Friday, November 26, 2010

Thoughts on the Return from Farming

This is an excerpt from a farmgate post on the economics of corn in Illinois:

With the crop contributing $321 from a 151 bushel per acre yield on continuous corn and $386 from a 161 bushel yield on rotated corn, a producer has to further estimate a return to labor, management, and land. The Purdue economists estimate $20 for USDA Direct Payments.
From that income, the economists deduct about $80 for machinery replacement, about $15 for drying and handling, and about $55 for family and hired labor. Their cash rent estimate is $167 per acre, which leaves a $13 per acre earning for continuous corn and a $93 per acre earning for rotated corn. Those numbers could quickly turn negative with higher cash rent, higher fertilizer prices, seed prices, a lower marketing price, or any combination of those.
 Some random thoughts:  
  • Jane Smiley wrote a book called "A Thousand Acres"; the center of which was a thousand acre farm.  That's a nice round number, and Washington bureaucrats like me prefer to deal with nice round numbers.  So assume a 1,000 acre family farm.  According to this analysis, their return is $167,000 for the land,$55,000 for labor, and maybe $15,000 profit, giving a $235,000 total cash income before taxes, of which $20,000, or 10 percent, is farm program payments.  What strikes me is this is a reaffirmation of my mother's saying of long ago: farmers would do better to sell out and put the money in the bank.  1,000 acres at $8,000 an acre is $8 million, earning 3 percent is $240,000 annual cash income before taxes.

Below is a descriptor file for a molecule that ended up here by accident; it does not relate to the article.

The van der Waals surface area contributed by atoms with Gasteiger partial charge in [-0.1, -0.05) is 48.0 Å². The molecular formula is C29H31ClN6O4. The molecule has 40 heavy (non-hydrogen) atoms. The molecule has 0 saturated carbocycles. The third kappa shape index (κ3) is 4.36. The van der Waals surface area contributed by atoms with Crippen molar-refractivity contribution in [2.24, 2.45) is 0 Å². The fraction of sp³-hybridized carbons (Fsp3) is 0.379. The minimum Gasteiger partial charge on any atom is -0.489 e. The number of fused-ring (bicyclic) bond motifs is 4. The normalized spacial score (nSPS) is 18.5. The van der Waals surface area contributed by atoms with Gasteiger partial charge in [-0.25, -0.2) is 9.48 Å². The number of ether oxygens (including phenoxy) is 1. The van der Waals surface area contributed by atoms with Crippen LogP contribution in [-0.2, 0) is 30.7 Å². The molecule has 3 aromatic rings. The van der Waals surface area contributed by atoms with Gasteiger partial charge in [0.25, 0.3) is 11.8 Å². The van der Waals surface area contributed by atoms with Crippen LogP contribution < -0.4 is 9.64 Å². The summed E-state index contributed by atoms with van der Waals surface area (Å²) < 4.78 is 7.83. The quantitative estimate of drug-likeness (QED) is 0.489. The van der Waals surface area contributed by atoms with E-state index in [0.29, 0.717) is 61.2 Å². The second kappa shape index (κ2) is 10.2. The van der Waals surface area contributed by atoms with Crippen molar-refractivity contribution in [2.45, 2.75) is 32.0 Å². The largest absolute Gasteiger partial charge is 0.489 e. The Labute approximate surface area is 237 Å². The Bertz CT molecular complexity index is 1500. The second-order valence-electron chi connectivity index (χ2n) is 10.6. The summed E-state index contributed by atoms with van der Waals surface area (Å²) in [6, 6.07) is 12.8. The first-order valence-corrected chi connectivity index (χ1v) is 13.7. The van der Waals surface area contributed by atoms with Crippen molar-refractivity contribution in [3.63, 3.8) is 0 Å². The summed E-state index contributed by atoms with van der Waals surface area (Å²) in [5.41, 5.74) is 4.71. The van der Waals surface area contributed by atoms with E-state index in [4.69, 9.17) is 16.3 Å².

• note the farm program payments aren't that significant in the scheme of things.  They do make the difference between whether the enterprise shows a profit or not, but farming isn't really about making "profits", as defined by accounting professors.  Farming, at least for farmers who own the land they farm, is about cash flow, the return to land and labor.

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